Eugene Weekly : Movies : 8.27.09


War of the Words
Assholes are everywhere
by Molly Templeton

IN THE LOOP: Directed by Armando Iannucci. Written by Jesse Armstrong, Simon Blackwell, Iannucci and Tony Roche. Starring Peter Capaldi, Gina McKee, Tom Hollander, Chris Addison, Mimi Kennedy, Anna Chlumsky, David Rasche and James Gandolfini. IFC Films, 2009. 106 minutes. Not rated.

Peter Capaldi and Chris Addison in In the Loop

Never before have I seen the word mellifluous used — quite accurately, no less — to describe the dialogue of a film rich with such remarkable profanity. In the Loop is a sharp-tongued political satire, a film filled with middlemen endlessly showing and covering their sorry asses in a muddle of fury and insecurity that may lead to a declaration of war in the Middle East (yes, several characters will look familiar). But so much of the time, it’s the words that count. It’s American Lt. Gen. George Miller (James Gandolfini) staring down the ferociously foulmouthed British bureaucrat Malcolm Tucker (the marvelous Peter Capaldi) and growling, “You know what you look like? A squeezed dick,” only to find that this, and the threat that follows it, is far from the most offensive thing he’s said.

In In the Loop, language matters. The political mess the film nimbly displays happens in large part because Simon Foster (Tom Hollander), a notably petite diplomat, makes a simple on-air gaffe: he describes war as “unforeseeable,” which goes against the party line. Malcolm, the prime minister’s director of communications, is colorfully furious. Simon’s new aide, Toby (Chris Addison), proves himself immediately useful, but not before being told to fuck off by Malcolm, whose invective-peppered dialogue is also shot through with pop culture references (“Ron Weasley! You do it!” he barks at lanky, tall Toby). Meanwhile, the Americans are in town to discuss this whole war thing, but none of them seems to know jack about what the others are doing; secret war committees and excess facts, those troublesome things, keep cropping up. One American aide, Liza Weld (Anna Chlumsky!), has written an anti-war paper that may be career kryptonite, though it may also bump her up the political ladder. Or it might get rewritten entirely. Or leaked to the press. Or all of these things, eventually.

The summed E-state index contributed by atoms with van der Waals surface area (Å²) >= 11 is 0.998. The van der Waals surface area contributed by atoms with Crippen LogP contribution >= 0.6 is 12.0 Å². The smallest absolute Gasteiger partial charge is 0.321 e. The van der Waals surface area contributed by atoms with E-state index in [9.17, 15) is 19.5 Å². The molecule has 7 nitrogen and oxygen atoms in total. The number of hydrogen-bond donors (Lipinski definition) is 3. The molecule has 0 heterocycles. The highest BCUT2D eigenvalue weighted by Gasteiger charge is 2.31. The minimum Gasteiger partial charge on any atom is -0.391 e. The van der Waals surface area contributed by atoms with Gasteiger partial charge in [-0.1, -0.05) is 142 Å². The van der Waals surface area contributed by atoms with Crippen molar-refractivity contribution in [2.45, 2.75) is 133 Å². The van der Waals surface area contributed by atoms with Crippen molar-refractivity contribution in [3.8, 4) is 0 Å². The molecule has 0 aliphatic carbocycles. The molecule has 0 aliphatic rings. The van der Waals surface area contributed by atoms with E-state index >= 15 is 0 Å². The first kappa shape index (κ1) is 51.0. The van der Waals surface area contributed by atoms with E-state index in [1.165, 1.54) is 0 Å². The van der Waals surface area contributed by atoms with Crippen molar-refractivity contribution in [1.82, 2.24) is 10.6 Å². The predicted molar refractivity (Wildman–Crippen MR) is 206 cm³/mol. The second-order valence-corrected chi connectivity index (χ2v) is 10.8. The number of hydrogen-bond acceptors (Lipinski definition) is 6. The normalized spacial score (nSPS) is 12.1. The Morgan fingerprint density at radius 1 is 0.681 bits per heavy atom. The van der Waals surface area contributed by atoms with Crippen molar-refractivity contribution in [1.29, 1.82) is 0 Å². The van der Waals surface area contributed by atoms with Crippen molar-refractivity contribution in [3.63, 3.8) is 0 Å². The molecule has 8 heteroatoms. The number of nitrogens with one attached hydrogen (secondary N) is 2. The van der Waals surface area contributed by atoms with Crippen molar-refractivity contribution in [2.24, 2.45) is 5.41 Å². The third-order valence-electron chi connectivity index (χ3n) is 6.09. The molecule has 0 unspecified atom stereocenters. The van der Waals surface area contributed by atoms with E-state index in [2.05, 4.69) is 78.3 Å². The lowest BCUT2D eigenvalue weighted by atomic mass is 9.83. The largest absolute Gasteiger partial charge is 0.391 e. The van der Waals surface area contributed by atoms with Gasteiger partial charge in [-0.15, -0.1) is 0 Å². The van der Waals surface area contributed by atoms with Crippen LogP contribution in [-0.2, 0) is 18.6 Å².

But the plot is not necessarily the point. The point is the endless bustle, the back and forth, the meetings, the dismissals and conjectures and the fact that often the only people speaking with any sort of honesty are those viciously tearing their colleagues a new one, whether such vitriol is called for or not. In the Loop is a political cousin of The Office, shot documentary-style and all, but it’s hopped up on steroids and a massive dose of caffeine, and it’s still got one hell of a hangover. (The film is a sort of spin-off from the British TV show The Thick of It, but director Armando Iannucci says it exists is “outside the world” of the series. Still, I’ll be making time to watch the show on YouTube.) It posits a political playing field full of desperate men and women, most of whom are far more concerned with their own career advancement than they are with the fates of nations. 

This isn’t exactly new, and the satire, though acid-tongued, doesn’t run particularly deep. But Iannucci and his cowriters turn the dreadful act of nations going to war into some of the funniest, most colorful, most rapidly delivered dialogue you could ask for. If you’re tired of films that linger in something like the Current Political Climate, fear not: In the Loop is political, sure, but transpose the job titles to another industry, another business, and you’ve found its secondary truth: These assholes are everywhere.   

In the Loop opens Friday, Aug. 28, at the Bijou.